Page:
P6160037Moving On West

5 of us left the pass at low tide slack water around 8am, all Papeete bound on French Polynesia’s most well known island Tahiti.  It wasn’t really a race (was it?) as its nearly 250 miles, but 5 boats going the same way and leaving at the same time, well!  The first day was rather more boisterous than expected and we flew along under double reefed main and well reefed gib.  Conditions settled overnight and the skies glowed with an almost full moon, the Southern Cross continued to guide us ever closer to home.  P6160035

Day 2 offered perfect sailing conditions, Tahiti loomed in front of us all afternoon, bursting abruptly out of the deep blue Pacific as a mass of mountainous green.  Balvenie kept her nose in front of the other monohulls, and conceded line honours to the only catamaran in our fleet, a 50 footer who beat us by 3 hours, a respectable result for a non race.

We dropped anchor just after dark at Point Venus just a few hundred metres from where Captain Cook had anchored in Matavai Bay, his “favourite anchorage of the Pacific”.  After 12 years and 1 month of cruising we had arrived in Tahiti, the land of legends.  DSC00335-001

Time To Top Up Supplies in Tahiti

Sunday, 10 July 2016

Fabulous Fakarava ….. June 2016

28 May–06 Jun: Rotoava to Hirifa, Fakarava, Tuamotus – 16 26S 145 21W 

P61100553 Yachts Underway – Race On!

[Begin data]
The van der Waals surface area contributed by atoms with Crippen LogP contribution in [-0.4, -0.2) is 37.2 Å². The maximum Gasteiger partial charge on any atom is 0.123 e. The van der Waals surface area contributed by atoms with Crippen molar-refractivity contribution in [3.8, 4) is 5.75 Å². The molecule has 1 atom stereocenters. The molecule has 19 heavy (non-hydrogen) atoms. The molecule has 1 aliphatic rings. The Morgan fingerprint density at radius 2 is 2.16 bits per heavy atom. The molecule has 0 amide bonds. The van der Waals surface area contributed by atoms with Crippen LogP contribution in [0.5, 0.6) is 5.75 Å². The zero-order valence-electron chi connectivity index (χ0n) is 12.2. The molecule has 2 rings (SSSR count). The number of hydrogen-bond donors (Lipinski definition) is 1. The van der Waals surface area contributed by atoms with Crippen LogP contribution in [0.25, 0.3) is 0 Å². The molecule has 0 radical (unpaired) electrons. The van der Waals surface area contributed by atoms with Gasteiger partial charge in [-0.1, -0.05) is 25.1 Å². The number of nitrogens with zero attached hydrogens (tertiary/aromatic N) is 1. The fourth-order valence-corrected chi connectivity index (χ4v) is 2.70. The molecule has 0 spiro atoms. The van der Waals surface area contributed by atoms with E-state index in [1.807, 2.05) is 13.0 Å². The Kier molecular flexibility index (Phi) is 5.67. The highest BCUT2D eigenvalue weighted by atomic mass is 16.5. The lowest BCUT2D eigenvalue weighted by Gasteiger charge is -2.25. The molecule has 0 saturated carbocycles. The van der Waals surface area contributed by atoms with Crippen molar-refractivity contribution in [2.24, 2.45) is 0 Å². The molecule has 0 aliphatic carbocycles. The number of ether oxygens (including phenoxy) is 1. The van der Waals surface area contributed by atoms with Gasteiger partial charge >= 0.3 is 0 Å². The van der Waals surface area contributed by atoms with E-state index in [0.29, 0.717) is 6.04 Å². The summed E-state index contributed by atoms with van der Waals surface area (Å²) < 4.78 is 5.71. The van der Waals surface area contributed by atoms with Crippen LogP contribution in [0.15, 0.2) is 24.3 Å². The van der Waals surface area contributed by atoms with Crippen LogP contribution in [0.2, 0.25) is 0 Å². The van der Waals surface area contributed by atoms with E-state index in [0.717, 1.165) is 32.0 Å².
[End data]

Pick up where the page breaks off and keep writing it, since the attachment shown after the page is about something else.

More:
Exiting the pass at Kauehi early morning went smoothly and for the first time in months we were off on a 40 mile day sail.  Conditions were perfect – a steady light breeze, flat seas, sunny skies – should be a relaxing day on the water in French Polynesia.  But we were not alone, kiwi yacht Blue Raven and American catamaran Starry Horizons left right behind us, we were all going to the north pass of Fakarava, all skippers were in their element, RACE ON! 

P5310037It was a fun sail in such glorious conditions and we all arrived in the order we had left Kauehi, Balvenie didn’t give an inch and we all entered Fakarava’s North Pass within a few minutes. 

Fresh Food Finally?

One of the big attractions in going to the north of Fakarava is that there is a village with a weekly supply ship delivery from Tahiti.  The promise of fresh produce was too good to miss, it had been 45 days since we had left the Marquesas and a bag of bokchoy had been our only fresh produce purchase since.  Scurvy was about to set in!BalvenieHaka-05124

However just because there is a weekly supply ship we learnt quickly that this does not necessarily mean there are supplies to be found.  We turned up two days after the ships arrival and it seems that this is two days too late.  But lets be fair, we did manage to buy 2 cabbages, the last 4 little aubergines, 3 teeny capsicum and a wilted bunch of spring onions.  The freezers too were void of vegetables, plenty of hamburger patties and french fries to be had but little of anything with nutritional value! Sadly it was time to top up on canned vegetables, oh well.